Even as he draws from Apocalypse Now, Vogt-Roberts adopts a contrarily corny tone, in particular after the survivors of Kong’s initial attack meet up with the stir crazy Hank Marlow (John C. Reilly), the prologue’s U.S. pilot who’s been stranded on the island since WWII. Marlow, pleased that the crew’s arrival means he might finally escape the island, also censures their use of the seismic bombs that opened craters into a vast subterranean habitat festering with enormous lizard-things—Kong’s natural competition on the island. As the humans travel across deadly terrain to make a brief rescue window, they face pterodactyls, humongous spiders, and other assorted creatures, and the CGI used to create them is serviceable at best. Meanwhile, Packard sees Kong as his own white whale, even though the giant ape may be their only protection against the lizard-things—hence the reason the locals worship him as a god.
Editor Richard Pearson keeps the proceedings fast-paced to a fault, cutting in a way that both prevents an immersive experience and defies logic (a silly thing to hope for in a giant ape adventure, I know). For instance, the characters often travel uncertain distances between cuts. Take a sequence after the crew narrowly survives a lizard-thing in an ape graveyard. Pearson cuts to the survivors in the woods, to where they have somehow escaped, and in their journey to safe terrain, none of them apparently mentioned the preceding events to one another. Then again, even after something amazing happens, the characters don’t talk about it or reflect with wonder; rather, they just remark, “Are we not going to talk about what just happened!?” in a typically modern ironic tone. Based on a story by John Gatnis, the screenplay (credited to Dan Gilroy, Max Borenstein, and Derek Connolly) uses contemporary colloquialisms that feel misplaced for a story set in 1973. In addition to the usual “I got this!” and “Let’s do this!” declarations prevalent in blockbuster cinema today, the characters talk in biting phrases and humor that seem incongruous with the film’s time and place.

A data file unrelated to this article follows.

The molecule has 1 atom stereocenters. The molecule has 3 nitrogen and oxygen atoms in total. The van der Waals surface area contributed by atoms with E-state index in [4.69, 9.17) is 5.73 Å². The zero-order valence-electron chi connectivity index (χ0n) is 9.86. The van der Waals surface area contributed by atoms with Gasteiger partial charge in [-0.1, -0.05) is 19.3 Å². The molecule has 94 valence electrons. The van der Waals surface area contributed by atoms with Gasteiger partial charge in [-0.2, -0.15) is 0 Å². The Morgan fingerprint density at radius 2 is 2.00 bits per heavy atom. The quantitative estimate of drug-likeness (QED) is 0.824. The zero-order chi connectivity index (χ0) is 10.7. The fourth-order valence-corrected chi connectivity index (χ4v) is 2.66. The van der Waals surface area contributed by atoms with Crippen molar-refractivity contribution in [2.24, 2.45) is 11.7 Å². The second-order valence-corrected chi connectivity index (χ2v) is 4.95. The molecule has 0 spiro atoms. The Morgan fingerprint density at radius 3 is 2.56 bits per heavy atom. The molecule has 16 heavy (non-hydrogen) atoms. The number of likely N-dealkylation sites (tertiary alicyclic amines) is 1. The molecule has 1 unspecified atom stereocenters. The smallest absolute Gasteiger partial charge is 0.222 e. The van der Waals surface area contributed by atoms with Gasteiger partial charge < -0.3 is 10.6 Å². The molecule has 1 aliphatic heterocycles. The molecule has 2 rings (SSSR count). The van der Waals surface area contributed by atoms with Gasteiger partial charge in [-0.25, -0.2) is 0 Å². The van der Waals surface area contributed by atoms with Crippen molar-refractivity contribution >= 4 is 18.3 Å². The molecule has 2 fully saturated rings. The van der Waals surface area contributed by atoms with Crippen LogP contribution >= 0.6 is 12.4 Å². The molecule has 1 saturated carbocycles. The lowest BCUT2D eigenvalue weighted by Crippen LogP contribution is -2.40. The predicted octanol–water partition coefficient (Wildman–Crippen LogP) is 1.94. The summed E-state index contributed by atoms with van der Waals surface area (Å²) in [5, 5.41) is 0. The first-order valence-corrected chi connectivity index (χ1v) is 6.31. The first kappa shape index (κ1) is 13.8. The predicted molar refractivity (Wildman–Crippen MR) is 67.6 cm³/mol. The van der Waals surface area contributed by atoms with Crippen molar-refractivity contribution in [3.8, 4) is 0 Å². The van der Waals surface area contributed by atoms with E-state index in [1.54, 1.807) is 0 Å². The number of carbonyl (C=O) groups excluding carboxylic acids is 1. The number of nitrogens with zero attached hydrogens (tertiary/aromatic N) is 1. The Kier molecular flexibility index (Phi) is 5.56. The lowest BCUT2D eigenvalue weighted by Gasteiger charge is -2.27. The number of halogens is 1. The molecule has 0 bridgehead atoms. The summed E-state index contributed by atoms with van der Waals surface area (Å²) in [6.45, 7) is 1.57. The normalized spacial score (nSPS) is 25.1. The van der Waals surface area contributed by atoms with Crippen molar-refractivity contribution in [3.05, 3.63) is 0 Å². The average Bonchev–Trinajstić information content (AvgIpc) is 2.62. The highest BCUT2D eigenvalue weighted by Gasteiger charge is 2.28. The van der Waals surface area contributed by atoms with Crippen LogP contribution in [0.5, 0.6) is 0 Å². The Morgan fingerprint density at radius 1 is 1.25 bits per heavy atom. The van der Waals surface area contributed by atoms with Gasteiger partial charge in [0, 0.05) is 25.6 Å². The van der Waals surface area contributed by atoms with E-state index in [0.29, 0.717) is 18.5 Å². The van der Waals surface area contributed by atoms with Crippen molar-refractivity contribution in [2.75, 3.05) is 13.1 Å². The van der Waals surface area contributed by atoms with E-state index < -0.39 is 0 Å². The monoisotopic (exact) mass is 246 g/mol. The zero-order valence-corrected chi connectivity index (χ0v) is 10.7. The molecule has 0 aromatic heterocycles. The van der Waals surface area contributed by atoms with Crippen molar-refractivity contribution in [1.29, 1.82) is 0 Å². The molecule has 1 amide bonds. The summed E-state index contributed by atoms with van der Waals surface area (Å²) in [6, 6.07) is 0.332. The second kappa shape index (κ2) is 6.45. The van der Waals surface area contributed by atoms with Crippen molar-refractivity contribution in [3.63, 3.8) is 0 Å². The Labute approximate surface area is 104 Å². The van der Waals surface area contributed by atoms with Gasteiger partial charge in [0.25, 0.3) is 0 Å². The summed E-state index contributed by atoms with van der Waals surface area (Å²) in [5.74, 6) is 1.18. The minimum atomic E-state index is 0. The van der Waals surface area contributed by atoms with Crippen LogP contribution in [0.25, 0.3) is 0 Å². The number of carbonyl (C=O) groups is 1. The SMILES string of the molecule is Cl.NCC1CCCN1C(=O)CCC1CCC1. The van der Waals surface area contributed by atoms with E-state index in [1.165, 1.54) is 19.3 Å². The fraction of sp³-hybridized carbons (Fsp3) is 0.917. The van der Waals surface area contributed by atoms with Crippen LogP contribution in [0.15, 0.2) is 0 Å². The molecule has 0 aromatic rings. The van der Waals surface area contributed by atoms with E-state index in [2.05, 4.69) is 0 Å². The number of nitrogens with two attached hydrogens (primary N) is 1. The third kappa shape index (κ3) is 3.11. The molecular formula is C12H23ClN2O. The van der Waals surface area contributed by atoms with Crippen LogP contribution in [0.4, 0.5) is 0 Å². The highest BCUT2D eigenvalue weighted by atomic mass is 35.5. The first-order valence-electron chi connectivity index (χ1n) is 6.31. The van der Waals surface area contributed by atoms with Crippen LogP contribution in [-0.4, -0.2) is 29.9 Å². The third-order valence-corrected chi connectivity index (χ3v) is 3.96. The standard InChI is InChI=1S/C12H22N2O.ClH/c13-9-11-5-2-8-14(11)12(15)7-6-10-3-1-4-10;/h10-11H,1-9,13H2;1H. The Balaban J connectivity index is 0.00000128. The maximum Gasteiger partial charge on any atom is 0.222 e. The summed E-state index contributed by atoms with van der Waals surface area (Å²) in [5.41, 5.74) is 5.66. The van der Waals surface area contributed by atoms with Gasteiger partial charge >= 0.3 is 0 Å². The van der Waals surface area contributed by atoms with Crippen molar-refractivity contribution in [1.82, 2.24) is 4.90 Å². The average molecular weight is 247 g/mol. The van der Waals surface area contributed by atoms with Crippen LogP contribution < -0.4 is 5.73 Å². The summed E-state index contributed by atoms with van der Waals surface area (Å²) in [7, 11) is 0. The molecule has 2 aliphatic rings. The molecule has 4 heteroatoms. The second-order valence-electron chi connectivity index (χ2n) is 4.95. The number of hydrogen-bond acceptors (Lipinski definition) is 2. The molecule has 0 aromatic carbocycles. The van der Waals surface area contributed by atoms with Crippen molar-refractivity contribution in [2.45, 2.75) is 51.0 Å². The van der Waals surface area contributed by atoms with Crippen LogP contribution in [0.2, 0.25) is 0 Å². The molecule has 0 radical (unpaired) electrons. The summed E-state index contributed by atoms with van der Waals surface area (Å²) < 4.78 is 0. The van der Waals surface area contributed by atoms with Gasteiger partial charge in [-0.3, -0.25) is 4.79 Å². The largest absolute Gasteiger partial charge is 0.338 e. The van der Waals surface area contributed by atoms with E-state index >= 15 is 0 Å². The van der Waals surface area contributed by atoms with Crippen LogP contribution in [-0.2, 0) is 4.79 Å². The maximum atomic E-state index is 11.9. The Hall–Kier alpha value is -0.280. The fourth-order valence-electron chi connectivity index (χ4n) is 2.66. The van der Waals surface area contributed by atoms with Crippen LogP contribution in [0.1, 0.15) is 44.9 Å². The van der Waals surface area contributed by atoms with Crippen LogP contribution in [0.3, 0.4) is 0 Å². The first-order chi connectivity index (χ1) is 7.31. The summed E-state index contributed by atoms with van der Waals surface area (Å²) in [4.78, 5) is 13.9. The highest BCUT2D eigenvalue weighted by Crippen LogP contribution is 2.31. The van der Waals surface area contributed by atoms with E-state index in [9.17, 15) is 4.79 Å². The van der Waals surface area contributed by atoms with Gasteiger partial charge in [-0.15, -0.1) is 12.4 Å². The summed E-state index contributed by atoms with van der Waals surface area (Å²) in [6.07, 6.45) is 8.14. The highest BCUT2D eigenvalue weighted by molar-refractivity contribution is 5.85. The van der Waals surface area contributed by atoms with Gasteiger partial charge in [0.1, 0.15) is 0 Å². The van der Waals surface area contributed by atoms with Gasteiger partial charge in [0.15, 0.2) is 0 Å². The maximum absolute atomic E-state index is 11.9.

After all, it’s easier to write kitschy dialogue than flesh-out characters, and Kong: Skull Island has no time for characterizations. The main cast is defined by their occupations: Jackson uses his usual screen persona under the pretense of a military man; Larson’s photographer is nothing more than a sympathetic face; and, strangely enough, the top-billed Hiddleston never has a Big Moment that justifies all the screenplay’s talk about his jungle tracker abilities. The rest of the talented cast provides body count fodder (among them are Shea Whigham, Toby Kebbell, John Ortiz, Corey Hawkins, Jason Mitchell, Jing Tian, and Richard Jenkins). Most of these strong supporting players die unceremoniously—thwapped by a rogue tail, chomped by a monster, or stomped by a huge foot—and the glib tone in which they die further contrasts the director’s stylistic Apocalypse Now influence in unwieldy ways.
Of course, Kong himself, portrayed by motion-capture actor Terry Notary, should be the most interesting character onscreen. But the monster has no more than a single dimension, that of Skull Island’s savage protector, while the two scenes where this beast defends Larson’s beauty remain so inconsequential and emotionally empty that it’s difficult to care. Compared to the complicated relationship between Kong and Fay Wray in earlier versions, well, there’s no comparison at all. Vogt-Roberts, with his highbrow film references and postmodern affectations, wants Kong: Skull Island to be more ambitious and thoughtful than it is. But a price tag of around $200 million and an impressive cast cannot distract from the production’s B-movie quality, nor the lack of sharpness and substance in the writing.